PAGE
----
So Speedy and I, we went on a date the other night. I won’t go into details but, well, I lost my morality to that fast mouse.

It all started when a friend revealed the contents of his external hard drive to me. It was a veritable treasure trove of movies and TV shows. Full seasons of Lost. Films that are still in theatres, like Atonement, I am Legend, and No Country for Old Men.

It had all come from BitTorrent.

My sense of morality was shattered. I knew this was wrong. This was evil. But, dammit, I was hungry for cheese.

So my friend referred me to Speedy Gonzales.

That night, I downloaded a BitTorrent client for my Mac.

I had been planning on going to the theatre to see Juno that night.

Instead, at lunch time, I started to download it through BitTorrent. Before I’d finished an afternoon of work, I had the movie file on my hard drive.

So, I didn’t burn gas to get to the theatre. I didn’t lay out any cash for uncomfortable seats and stale, greasy popcorn.

I settled on my couch and enjoyed the movie in the comfort of my own home.

The scary thing was, even as Sylvester works so hard to keep the cheese from the mice, BitTorrent is ridiculously effective at delivering it.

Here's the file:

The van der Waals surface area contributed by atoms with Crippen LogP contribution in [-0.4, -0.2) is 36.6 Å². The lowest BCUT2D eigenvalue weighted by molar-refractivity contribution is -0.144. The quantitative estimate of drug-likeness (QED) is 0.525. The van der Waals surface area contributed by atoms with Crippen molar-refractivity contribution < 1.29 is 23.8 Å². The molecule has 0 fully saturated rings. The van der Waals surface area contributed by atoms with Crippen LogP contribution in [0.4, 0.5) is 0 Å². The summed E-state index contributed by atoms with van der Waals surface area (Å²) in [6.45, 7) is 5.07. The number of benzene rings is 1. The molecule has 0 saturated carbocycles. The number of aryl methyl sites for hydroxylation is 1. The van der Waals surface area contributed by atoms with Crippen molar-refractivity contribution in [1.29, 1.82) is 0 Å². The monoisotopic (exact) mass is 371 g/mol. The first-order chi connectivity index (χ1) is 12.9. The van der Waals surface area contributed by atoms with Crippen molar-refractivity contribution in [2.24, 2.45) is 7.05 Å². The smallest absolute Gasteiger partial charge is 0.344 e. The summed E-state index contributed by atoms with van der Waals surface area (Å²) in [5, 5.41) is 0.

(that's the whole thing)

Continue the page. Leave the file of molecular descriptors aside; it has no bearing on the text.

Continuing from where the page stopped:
Step one: download a client. Transmission seems to be the best for the Mac and Linux. µTorrent seems to be the choice for the Windows platform.

Step two: go to a BitTorrent tracker web site. I’ve come to like Pirate Bay, though my friend prefers Mininova. Then search for the media you want. You’ll probably find at least one instance of it.

But you won’t download the media from the web site. Instead, you’ll download a small “tracker” file.

Step three: open the tracker file in your BitTorrent client. Now the movie, TV show, or whatever you’re after will start downloading.

The tracker file, in essence, is a direct connection to the dozens of other people who are simultaneously downloading and sharing that same particular media file you want.

Here’s how that works.

BitTorrent is a type of “peer-to-peer” file sharing system.

P2P, as it’s more commonly called, means that content is shared directly between yourself and other people through the internet.

Back in the day, with traditional P2P, you would strike up a connection with one other person on the internet and get the file you wanted directly from them.

The difference with BitTorrent is that, at any given moment, you’re actually downloading content from a lot of other peoples’ hard drives, bit by bit.

It’s a sneaky way around issues like copyright. You’re never really downloading or sharing one particular movie or TV show. Just pieces of it.

Step four: answer the door when the RCMP arrive to arrest your thievin’ ass.